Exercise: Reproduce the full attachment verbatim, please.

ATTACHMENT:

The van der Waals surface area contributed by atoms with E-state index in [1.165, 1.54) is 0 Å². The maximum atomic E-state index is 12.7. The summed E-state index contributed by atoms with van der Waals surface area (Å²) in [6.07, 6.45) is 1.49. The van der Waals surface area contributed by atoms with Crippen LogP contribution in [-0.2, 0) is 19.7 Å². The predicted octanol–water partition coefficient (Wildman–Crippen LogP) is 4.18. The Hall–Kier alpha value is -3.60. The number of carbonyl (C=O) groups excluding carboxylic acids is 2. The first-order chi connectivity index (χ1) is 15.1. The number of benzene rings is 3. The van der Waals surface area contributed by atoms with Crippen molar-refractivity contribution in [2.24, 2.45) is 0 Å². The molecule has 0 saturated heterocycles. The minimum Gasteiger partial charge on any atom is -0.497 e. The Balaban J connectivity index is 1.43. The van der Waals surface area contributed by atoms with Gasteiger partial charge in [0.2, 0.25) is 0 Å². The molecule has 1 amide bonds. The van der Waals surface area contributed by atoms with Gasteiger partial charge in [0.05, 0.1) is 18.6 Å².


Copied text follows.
The van der Waals surface area contributed by atoms with E-state index in [1.165, 1.54) is 0 Å². The maximum atomic E-state index is 12.7. The summed E-state index contributed by atoms with van der Waals surface area (Å²) in [6.07, 6.45) is 1.49. The van der Waals surface area contributed by atoms with Crippen LogP contribution in [-0.2, 0) is 19.7 Å². The predicted octanol–water partition coefficient (Wildman–Crippen LogP) is 4.18. The Hall–Kier alpha value is -3.60. The number of carbonyl (C=O) groups excluding carboxylic acids is 2. The first-order chi connectivity index (χ1) is 15.1. The number of benzene rings is 3. The van der Waals surface area contributed by atoms with Crippen molar-refractivity contribution in [2.24, 2.45) is 0 Å². The molecule has 0 saturated heterocycles. The minimum Gasteiger partial charge on any atom is -0.497 e. The Balaban J connectivity index is 1.43. The van der Waals surface area contributed by atoms with Gasteiger partial charge in [0.2, 0.25) is 0 Å². The molecule has 1 amide bonds. The van der Waals surface area contributed by atoms with Gasteiger partial charge in [0.05, 0.1) is 18.6 Å².